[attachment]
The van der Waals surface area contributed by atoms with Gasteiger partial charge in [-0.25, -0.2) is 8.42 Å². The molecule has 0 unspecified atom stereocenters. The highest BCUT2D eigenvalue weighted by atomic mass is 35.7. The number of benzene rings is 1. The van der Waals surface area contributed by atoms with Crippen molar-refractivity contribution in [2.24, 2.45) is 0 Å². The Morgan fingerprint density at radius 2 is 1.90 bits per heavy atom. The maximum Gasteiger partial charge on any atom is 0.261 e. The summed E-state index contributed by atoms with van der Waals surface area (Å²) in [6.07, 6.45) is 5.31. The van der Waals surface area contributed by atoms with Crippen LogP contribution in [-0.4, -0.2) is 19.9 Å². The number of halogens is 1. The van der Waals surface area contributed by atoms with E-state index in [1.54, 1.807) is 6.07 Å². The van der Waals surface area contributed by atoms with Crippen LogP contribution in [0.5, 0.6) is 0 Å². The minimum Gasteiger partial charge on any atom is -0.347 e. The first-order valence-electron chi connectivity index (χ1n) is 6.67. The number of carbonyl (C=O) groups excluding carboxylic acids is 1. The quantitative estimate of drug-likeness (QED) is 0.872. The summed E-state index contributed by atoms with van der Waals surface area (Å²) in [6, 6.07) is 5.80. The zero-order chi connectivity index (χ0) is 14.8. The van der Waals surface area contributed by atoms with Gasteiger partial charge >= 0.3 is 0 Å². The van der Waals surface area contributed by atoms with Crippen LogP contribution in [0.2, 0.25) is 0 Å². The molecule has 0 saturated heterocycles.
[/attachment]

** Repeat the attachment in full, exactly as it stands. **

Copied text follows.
The van der Waals surface area contributed by atoms with Gasteiger partial charge in [-0.25, -0.2) is 8.42 Å². The molecule has 0 unspecified atom stereocenters. The highest BCUT2D eigenvalue weighted by atomic mass is 35.7. The number of benzene rings is 1. The van der Waals surface area contributed by atoms with Crippen molar-refractivity contribution in [2.24, 2.45) is 0 Å². The Morgan fingerprint density at radius 2 is 1.90 bits per heavy atom. The maximum Gasteiger partial charge on any atom is 0.261 e. The summed E-state index contributed by atoms with van der Waals surface area (Å²) in [6.07, 6.45) is 5.31. The van der Waals surface area contributed by atoms with Crippen LogP contribution in [-0.4, -0.2) is 19.9 Å². The number of halogens is 1. The van der Waals surface area contributed by atoms with E-state index in [1.54, 1.807) is 6.07 Å². The van der Waals surface area contributed by atoms with Crippen LogP contribution in [0.5, 0.6) is 0 Å². The minimum Gasteiger partial charge on any atom is -0.347 e. The first-order valence-electron chi connectivity index (χ1n) is 6.67. The number of carbonyl (C=O) groups excluding carboxylic acids is 1. The quantitative estimate of drug-likeness (QED) is 0.872. The summed E-state index contributed by atoms with van der Waals surface area (Å²) in [6, 6.07) is 5.80. The zero-order chi connectivity index (χ0) is 14.8. The van der Waals surface area contributed by atoms with Gasteiger partial charge >= 0.3 is 0 Å². The van der Waals surface area contributed by atoms with Crippen LogP contribution in [0.2, 0.25) is 0 Å². The molecule has 0 saturated heterocycles.